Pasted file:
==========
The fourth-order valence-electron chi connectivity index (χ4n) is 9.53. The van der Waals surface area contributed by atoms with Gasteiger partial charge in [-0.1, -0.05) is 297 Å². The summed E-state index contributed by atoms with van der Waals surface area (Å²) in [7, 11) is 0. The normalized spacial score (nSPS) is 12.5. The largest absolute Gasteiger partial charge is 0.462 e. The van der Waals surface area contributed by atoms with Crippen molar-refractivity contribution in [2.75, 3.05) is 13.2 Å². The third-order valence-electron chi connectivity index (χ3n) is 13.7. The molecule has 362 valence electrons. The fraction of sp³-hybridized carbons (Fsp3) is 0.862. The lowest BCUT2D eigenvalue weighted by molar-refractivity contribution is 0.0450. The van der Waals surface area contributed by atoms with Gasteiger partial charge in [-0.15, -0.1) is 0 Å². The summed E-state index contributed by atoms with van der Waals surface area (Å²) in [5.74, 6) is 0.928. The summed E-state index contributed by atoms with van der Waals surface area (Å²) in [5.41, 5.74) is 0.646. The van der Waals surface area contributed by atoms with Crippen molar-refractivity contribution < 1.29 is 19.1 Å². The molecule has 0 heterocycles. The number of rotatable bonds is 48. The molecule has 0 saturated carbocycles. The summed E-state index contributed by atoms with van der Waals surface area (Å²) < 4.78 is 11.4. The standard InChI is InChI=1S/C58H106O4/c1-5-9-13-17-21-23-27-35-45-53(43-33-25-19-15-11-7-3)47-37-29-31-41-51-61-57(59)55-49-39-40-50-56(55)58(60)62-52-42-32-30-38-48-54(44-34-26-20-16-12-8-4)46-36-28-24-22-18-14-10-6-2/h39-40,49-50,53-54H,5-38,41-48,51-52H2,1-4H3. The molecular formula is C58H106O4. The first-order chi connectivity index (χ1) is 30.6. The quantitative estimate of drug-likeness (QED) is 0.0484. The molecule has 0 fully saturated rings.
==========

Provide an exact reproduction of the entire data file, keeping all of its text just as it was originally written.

The fourth-order valence-electron chi connectivity index (χ4n) is 9.53. The van der Waals surface area contributed by atoms with Gasteiger partial charge in [-0.1, -0.05) is 297 Å². The summed E-state index contributed by atoms with van der Waals surface area (Å²) in [7, 11) is 0. The normalized spacial score (nSPS) is 12.5. The largest absolute Gasteiger partial charge is 0.462 e. The van der Waals surface area contributed by atoms with Crippen molar-refractivity contribution in [2.75, 3.05) is 13.2 Å². The third-order valence-electron chi connectivity index (χ3n) is 13.7. The molecule has 362 valence electrons. The fraction of sp³-hybridized carbons (Fsp3) is 0.862. The lowest BCUT2D eigenvalue weighted by molar-refractivity contribution is 0.0450. The van der Waals surface area contributed by atoms with Gasteiger partial charge in [-0.15, -0.1) is 0 Å². The summed E-state index contributed by atoms with van der Waals surface area (Å²) in [5.74, 6) is 0.928. The summed E-state index contributed by atoms with van der Waals surface area (Å²) in [5.41, 5.74) is 0.646. The van der Waals surface area contributed by atoms with Crippen molar-refractivity contribution < 1.29 is 19.1 Å². The molecule has 0 heterocycles. The number of rotatable bonds is 48. The molecule has 0 saturated carbocycles. The summed E-state index contributed by atoms with van der Waals surface area (Å²) < 4.78 is 11.4. The standard InChI is InChI=1S/C58H106O4/c1-5-9-13-17-21-23-27-35-45-53(43-33-25-19-15-11-7-3)47-37-29-31-41-51-61-57(59)55-49-39-40-50-56(55)58(60)62-52-42-32-30-38-48-54(44-34-26-20-16-12-8-4)46-36-28-24-22-18-14-10-6-2/h39-40,49-50,53-54H,5-38,41-48,51-52H2,1-4H3. The molecular formula is C58H106O4. The first-order chi connectivity index (χ1) is 30.6. The quantitative estimate of drug-likeness (QED) is 0.0484. The molecule has 0 fully saturated rings.